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Sunday, November 20

(2011, Wim Wenders) Dance pieces by the legendary Pina Bausch: Rite of Spring, performed on a dirt floor; Café Muller, with some dancers performing eyes shut; and Contact Court, performed by three separate ensembles – teenagers, middle-aged, over 65 – all edited together. DCP. Approx. 103 mins.


Pina gives us the supreme pleasure of watching fascinating bodies of widely varying ages in motion, whether leaping, falling, catching, diving, grieving, or exulting. Wenders’s expert use of
3-D puts viewers up close to the spaces, both psychic and physical, inside and out, of Bausch’s work.”

– Mellisa Anderson, Village Voice

“The question is, What do you get from Pina that you could not get from watching the Tanztheater live? Answer: More than you could possibly believe… Goad[s] stereoscopic technology into its first leap since Avatar. […] You can trawl through cinema and find few more beautiful, more unforced, or more fleeting representations of the bourn between the living and the dead.”
– Anthony Lane, The New Yorker

“MYSTERIOUS, SUBMERSIVE AND CAPTIVATING! Helped by a sensitive, uncynical use of 3D technology, [the] sequences draw us deeply into the work…as if the technology is a performer, not an interloper. […] The beauty of Wenders’s film is that his imagery and gaze on Bausch’s work has the same essential, uncluttered and wryly funny quality as the work itself. Some will come to this film full of knowledge of Bausch. For others, it will be as fresh and novel as Wenders’s approach to turning dance into cinema. Both, I think, will find it entrancing and truly inspiring.”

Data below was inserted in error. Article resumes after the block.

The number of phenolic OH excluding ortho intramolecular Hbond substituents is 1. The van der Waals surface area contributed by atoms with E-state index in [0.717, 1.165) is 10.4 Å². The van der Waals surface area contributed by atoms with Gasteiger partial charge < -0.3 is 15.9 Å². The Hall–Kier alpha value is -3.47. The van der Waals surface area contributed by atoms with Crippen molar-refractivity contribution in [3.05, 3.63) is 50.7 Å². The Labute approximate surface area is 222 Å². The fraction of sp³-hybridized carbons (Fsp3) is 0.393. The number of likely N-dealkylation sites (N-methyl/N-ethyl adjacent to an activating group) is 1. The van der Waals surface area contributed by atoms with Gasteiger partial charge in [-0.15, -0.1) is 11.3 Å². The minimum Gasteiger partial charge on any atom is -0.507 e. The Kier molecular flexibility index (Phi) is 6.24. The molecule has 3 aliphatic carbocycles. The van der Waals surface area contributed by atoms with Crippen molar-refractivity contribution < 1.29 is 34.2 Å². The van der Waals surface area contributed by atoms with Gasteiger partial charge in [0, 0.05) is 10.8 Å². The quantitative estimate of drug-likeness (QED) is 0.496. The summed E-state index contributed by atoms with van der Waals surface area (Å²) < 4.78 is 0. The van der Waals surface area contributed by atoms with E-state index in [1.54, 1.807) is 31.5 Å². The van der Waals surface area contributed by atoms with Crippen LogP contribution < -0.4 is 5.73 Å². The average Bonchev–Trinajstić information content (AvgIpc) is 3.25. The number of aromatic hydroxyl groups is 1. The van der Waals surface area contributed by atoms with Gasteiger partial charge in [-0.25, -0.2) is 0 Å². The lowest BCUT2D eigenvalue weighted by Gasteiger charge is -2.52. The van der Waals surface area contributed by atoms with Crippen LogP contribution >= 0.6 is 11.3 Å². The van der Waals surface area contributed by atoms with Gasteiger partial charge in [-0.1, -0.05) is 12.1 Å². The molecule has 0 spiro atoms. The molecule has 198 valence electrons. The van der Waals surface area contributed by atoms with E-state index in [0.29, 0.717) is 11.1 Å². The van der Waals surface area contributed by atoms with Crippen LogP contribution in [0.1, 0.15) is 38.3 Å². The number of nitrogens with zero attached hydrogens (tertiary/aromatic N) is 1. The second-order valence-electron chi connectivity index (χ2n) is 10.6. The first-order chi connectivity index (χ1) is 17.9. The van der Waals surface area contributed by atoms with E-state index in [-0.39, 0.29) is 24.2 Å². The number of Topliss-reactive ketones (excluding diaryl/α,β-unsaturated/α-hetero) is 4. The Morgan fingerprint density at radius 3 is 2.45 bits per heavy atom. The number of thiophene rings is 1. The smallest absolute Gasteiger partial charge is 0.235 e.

– Dave Calhoun, Time Out (London)

“Wenders has spoken a lot about his use of 3-D here. Like other thoughtful directors (Scorsese, Herzog, Spielberg), he only uses it when he knows why and how it should be employed. Here he visually dramatizes the spaces between the actors by moving his camera on a crane so that the POV places us on the stage and moving among the dancers.”
– Roger Ebert

“[An] exploration of the artistic impulse, primordial and postmodern…Pina is, above all, an act of preservation, A MEMORIAL THAT IS ALSO A DEFIANCE OF MORTALITY — COMPLETELY ALIVE IN EVERY DIMENSION.”
– A.O. Scott, The New York Times

Pina does more than mimic the experience of being in the audience. It brings us out of our seats and onto the stage; it allows us to duck between the dancers and hover next to them; and it finds those marbles of empty space that seem to exist only in 3-D close-up…A movie that does more than demolish the invisible wall between film and dance; it breaks the barrier that intervenes, even at a live performance, between seat and stage…To make Pina, Wenders had to invent a new medium for dance—a radical, Dionysian form, a Tanzcinema. He also took a step toward a new medium for film. Like Werner Herzog, whose Cave of Forgotten Dreams came out last April, Wenders has produced a stunning work of art-house 3-D.”
– Slate

Film Forum